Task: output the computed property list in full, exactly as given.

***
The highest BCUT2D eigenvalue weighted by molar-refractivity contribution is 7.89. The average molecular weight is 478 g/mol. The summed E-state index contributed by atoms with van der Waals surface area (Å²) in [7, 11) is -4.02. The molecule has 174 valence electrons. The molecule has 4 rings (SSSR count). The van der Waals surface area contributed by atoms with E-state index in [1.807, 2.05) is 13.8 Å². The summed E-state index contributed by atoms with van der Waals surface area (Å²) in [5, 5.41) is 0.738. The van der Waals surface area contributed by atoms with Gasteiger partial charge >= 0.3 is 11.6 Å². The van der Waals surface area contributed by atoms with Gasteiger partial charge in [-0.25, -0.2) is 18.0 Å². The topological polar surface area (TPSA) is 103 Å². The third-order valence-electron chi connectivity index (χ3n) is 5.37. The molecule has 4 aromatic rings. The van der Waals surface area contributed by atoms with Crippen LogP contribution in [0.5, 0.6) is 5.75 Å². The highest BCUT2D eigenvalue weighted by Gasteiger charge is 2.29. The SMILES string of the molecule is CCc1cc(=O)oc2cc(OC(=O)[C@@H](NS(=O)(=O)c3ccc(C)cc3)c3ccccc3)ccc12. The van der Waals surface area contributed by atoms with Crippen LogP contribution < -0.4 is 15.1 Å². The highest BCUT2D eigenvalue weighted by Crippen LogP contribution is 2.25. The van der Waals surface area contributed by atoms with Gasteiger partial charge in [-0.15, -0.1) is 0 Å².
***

The highest BCUT2D eigenvalue weighted by molar-refractivity contribution is 7.89. The average molecular weight is 478 g/mol. The summed E-state index contributed by atoms with van der Waals surface area (Å²) in [7, 11) is -4.02. The molecule has 174 valence electrons. The molecule has 4 rings (SSSR count). The van der Waals surface area contributed by atoms with E-state index in [1.807, 2.05) is 13.8 Å². The summed E-state index contributed by atoms with van der Waals surface area (Å²) in [5, 5.41) is 0.738. The van der Waals surface area contributed by atoms with Gasteiger partial charge >= 0.3 is 11.6 Å². The van der Waals surface area contributed by atoms with Gasteiger partial charge in [-0.25, -0.2) is 18.0 Å². The topological polar surface area (TPSA) is 103 Å². The third-order valence-electron chi connectivity index (χ3n) is 5.37. The molecule has 4 aromatic rings. The van der Waals surface area contributed by atoms with Crippen LogP contribution in [0.5, 0.6) is 5.75 Å². The highest BCUT2D eigenvalue weighted by Gasteiger charge is 2.29. The SMILES string of the molecule is CCc1cc(=O)oc2cc(OC(=O)[C@@H](NS(=O)(=O)c3ccc(C)cc3)c3ccccc3)ccc12. The van der Waals surface area contributed by atoms with Crippen LogP contribution < -0.4 is 15.1 Å². The highest BCUT2D eigenvalue weighted by Crippen LogP contribution is 2.25. The van der Waals surface area contributed by atoms with Gasteiger partial charge in [-0.15, -0.1) is 0 Å².